How t-tubules develop in the heart
Development of the neonatal atrial t-tubule network and the involvement of Amphiphysin II & CLIP-170
Katharine Dibb (lead researcher)
Manchester, University of
Start date: 01 February 2014 (Duration 3 years)
Heart cells from the lower chambers of the heart (ventricles) are marked by deep grooves called transverse (t)-tubules, which are important for normal contraction of the heart. Heart cells from the upper chambers (atria) were thought to lack t-tubules, but recently Dr Katharine Dibb and colleagues at the University of Manchester, have shown that t-tubules are present in large mammals (including humans) and are important for the atria to contract.
At birth t-tubules in the ventricle are either absent or immature and develop over the first weeks or months of life. However we know nothing about how t-tubules develop in the atria and thus how contraction is controlled in the atria of babies. In this project, the researchers will establish how immature t-tubules develop over the first weeks of life and how this changes the control of heart contraction. They will identify which proteins are important for the formation of t-tubules in the heart.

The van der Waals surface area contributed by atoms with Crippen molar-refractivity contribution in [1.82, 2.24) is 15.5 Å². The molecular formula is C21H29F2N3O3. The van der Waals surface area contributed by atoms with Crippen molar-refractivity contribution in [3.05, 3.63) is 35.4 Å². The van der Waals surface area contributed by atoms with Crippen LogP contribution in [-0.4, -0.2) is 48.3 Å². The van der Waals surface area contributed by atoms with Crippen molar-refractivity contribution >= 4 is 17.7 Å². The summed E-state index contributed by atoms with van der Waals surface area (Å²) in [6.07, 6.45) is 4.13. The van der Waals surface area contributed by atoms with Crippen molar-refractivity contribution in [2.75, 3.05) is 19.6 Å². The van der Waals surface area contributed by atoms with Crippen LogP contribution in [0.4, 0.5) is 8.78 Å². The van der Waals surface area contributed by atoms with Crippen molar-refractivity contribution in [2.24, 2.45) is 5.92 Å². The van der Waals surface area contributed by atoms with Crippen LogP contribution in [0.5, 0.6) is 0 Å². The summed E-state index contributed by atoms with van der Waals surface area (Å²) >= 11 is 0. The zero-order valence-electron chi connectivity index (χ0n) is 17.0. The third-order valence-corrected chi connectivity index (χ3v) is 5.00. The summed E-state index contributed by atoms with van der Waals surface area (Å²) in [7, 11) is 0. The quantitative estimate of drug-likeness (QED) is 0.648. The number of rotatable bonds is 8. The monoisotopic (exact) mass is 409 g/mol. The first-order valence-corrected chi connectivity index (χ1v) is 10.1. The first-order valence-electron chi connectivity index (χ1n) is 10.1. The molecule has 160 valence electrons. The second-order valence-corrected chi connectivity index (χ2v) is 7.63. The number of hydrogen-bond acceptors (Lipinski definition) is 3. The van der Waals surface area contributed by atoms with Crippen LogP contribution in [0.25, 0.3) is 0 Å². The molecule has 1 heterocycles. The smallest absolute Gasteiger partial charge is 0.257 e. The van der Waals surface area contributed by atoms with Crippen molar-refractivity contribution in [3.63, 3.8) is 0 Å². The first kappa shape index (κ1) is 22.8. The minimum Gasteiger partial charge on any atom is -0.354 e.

T-tubules disappear in diseases of the heart, such as heart failure, and loss of these structures may be linked to heart-rhythm disturbances, like atrial fibrillation. If we understand how t-tubules form in the first place, we could try and restore normal t-tubules structure and improve heart function in heart failure. Furthermore an understanding of how contraction is regulated in the newborn could help to develop treatments for babies born with congenital heart problems.
||01 February 2014
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